Oh no! The family dog is wandering with nowhere to go!

Captain Picard to the rescue!!!
Seriously, they took the time to save the dog. I honor that.

I also honor this:

Gratuitous Sting.
You're welcome.


To Have and Have Not (1944)

I wish I had the kind of sexy that Lauren Bacall had at age 19 in To Have and Have Not. Apparently the secret of character of Slim was this:

We discovered that she was a little girl who, when she became insolent, became rather attractive. That was the only way you noticed her, because she could do it with a grin. So I said to Bogey, “We are going to try an interesting thing. You are about the most insolent man on the screen and I’m going to make a girl a little more insolent than you are.”

“Well,” he said, “you’re going to have a fat time doing that.” And I said, “No, I’ve got a great advantage because I’m the director. I’ll tell you just one thing: she’s going to walk out on you in every scene.” So as every scene ended, she walked out on him. It was a sex antagonism, that’s what it was, and it made the scenes easy. (Howard Hawkes, via Old Hollywood)

And also a little of this:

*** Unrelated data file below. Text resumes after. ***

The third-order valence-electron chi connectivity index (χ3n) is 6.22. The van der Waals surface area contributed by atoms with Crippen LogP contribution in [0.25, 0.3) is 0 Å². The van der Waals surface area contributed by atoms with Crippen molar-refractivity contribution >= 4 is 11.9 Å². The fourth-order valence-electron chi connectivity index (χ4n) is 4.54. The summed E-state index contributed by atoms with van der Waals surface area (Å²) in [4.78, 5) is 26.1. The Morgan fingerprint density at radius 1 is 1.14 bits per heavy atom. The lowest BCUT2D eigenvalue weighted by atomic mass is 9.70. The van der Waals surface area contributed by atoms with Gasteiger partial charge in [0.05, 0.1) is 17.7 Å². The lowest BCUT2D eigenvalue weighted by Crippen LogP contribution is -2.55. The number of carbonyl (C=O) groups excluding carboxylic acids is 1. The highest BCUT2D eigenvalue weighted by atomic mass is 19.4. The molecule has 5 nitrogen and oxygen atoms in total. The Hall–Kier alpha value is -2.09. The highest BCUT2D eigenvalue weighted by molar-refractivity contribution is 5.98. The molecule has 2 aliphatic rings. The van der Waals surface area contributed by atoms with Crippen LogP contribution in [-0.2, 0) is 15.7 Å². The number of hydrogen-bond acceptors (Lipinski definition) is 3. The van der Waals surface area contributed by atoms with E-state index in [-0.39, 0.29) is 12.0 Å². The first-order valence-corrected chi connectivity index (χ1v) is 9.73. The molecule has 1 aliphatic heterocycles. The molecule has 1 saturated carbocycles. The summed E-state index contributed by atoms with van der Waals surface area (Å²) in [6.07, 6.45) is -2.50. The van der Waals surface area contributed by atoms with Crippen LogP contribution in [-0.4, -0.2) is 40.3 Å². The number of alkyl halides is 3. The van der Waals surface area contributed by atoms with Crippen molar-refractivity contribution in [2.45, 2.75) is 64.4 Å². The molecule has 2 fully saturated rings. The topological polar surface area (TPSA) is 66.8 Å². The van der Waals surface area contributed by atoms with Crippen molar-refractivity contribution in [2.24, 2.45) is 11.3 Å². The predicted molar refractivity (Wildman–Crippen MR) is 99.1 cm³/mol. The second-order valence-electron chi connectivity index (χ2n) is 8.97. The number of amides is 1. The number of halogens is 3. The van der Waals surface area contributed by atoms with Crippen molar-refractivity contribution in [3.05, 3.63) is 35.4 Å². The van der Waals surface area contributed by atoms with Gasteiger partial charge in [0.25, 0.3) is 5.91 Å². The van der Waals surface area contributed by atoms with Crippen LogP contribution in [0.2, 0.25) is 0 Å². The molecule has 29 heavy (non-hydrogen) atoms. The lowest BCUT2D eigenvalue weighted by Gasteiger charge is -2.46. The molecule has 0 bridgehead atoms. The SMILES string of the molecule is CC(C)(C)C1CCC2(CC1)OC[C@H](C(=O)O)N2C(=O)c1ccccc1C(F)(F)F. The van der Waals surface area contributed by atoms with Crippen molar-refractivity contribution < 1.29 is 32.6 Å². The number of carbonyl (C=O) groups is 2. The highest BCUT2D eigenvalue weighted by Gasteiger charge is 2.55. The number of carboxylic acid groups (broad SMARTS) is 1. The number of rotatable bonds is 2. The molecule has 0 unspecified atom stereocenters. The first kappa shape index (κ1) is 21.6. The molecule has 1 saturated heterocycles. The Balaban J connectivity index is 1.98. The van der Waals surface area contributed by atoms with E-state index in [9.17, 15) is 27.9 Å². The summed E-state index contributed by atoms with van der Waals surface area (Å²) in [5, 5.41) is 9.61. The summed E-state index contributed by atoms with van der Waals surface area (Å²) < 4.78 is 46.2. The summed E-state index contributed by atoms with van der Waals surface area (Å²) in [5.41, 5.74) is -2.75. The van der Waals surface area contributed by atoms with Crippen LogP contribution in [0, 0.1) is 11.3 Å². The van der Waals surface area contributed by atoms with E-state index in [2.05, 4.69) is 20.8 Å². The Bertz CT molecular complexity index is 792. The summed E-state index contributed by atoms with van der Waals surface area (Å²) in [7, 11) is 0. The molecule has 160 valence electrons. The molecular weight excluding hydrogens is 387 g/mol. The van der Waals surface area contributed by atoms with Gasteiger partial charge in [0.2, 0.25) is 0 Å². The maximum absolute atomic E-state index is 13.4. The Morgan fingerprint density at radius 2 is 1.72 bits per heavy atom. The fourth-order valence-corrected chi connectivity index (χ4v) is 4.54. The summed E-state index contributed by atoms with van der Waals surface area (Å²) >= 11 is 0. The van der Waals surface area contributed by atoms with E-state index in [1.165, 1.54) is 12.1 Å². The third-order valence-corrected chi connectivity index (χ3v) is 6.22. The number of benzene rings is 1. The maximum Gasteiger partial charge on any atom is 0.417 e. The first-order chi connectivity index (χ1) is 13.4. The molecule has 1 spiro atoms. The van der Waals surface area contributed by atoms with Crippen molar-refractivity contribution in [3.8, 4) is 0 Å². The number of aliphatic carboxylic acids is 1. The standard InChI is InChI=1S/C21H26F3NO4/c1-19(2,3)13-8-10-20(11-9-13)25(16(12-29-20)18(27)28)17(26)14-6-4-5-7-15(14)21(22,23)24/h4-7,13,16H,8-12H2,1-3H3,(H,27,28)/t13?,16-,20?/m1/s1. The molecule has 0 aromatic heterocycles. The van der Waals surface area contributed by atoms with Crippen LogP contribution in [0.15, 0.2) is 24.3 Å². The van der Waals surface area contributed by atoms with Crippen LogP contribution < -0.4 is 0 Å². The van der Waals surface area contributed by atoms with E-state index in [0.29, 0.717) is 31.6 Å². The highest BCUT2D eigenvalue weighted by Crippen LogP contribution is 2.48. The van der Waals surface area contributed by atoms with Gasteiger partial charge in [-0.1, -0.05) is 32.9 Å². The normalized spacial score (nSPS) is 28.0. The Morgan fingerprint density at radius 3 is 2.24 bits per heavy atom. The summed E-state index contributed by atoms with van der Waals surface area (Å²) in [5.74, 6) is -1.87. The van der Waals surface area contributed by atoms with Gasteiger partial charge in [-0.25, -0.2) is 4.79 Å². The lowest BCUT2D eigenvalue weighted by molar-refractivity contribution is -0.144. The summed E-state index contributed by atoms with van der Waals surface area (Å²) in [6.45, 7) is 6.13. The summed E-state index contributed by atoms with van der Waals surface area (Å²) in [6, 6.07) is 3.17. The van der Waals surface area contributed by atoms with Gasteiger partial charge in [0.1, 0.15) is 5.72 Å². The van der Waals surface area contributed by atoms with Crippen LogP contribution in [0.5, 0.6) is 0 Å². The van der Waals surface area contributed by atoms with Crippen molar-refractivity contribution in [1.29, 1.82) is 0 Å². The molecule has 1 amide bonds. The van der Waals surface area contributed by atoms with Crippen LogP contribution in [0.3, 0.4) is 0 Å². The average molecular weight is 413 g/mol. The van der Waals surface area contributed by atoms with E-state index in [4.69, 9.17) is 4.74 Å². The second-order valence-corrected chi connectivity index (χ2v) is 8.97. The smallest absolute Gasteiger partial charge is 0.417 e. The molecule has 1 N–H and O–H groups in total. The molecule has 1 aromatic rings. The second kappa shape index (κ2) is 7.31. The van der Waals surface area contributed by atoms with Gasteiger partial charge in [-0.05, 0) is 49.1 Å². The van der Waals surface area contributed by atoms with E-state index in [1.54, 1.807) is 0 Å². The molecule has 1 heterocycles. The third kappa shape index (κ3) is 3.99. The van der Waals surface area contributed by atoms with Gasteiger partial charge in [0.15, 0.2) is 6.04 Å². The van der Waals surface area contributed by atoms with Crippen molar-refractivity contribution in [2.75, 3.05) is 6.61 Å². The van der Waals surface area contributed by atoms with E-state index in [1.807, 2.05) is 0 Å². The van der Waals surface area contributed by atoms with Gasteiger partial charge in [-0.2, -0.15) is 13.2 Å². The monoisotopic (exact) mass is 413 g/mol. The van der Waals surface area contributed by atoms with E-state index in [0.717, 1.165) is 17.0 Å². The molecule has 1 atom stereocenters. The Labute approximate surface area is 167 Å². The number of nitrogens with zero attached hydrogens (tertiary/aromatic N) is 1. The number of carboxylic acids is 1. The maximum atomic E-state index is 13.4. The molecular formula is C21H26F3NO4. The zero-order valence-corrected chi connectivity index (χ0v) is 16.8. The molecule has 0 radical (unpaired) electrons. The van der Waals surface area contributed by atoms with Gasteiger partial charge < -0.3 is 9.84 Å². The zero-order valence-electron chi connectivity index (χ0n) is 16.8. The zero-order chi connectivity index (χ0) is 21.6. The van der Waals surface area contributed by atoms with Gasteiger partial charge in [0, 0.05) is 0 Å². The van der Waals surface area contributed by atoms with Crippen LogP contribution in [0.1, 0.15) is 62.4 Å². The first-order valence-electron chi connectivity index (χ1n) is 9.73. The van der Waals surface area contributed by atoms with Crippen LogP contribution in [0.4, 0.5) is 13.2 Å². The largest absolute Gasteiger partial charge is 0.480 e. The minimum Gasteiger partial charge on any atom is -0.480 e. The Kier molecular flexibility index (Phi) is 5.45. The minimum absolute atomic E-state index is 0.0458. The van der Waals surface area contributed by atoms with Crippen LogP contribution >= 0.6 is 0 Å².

I used to tremble from nerves so badly that the only way I could hold my head steady was to lower my chin practically to my chest and look up at Bogie. That was the beginning of The Look. It became my trademark. (Lauren Bacall, via Old Hollywood)

I might also add that lovely low voice and the way Humphrey Bogart looks so amused at her antics. The pairing might have been creepy (Bogart was 45), but instead seems like a perfect match. And it certainly worked out for those two, anyway.


The Audacity of Rock: Part 31

Rock and the spoken word.

I'm a fan of random words inserted in songs. It's haunting and confusing all at once.

"Us and Them" by Pink Floyd (1973)

The spoken part is taken from an interview with a Pink Floyd roadie named Roger the Hat (according to the wikis). "I mean, they're not gonna kill ya, so if you give 'em a quick short, sharp, shock, they won't do it again. Dig it? I mean he got off lightly, 'cause I would've given him a thrashing, I only hit him once. It was only a difference of opinion, but really, I mean good manners don't cost nothing do they, eh?" (4:55)

Also according to 'pedia, "The phrase 'short, sharp shock' is a phrase meaning 'punishment that is quick and severe.'" Which also might describe how you feel after being forced to repeat the phrase that appears in Gilbert and Sullivan's classic The Mikado in the song "I Am so Proud."
To sit in solemn silence in a dull, dark dock,
In a pestilential prison with a life-long lock
Awaiting the sensation of a short, sharp shock
From a cheap and chippy chopper on a big, black block.
You can hear it at minute 2:20 of the following clip:

You're welcome.

"Nantes" by Beirut (2007)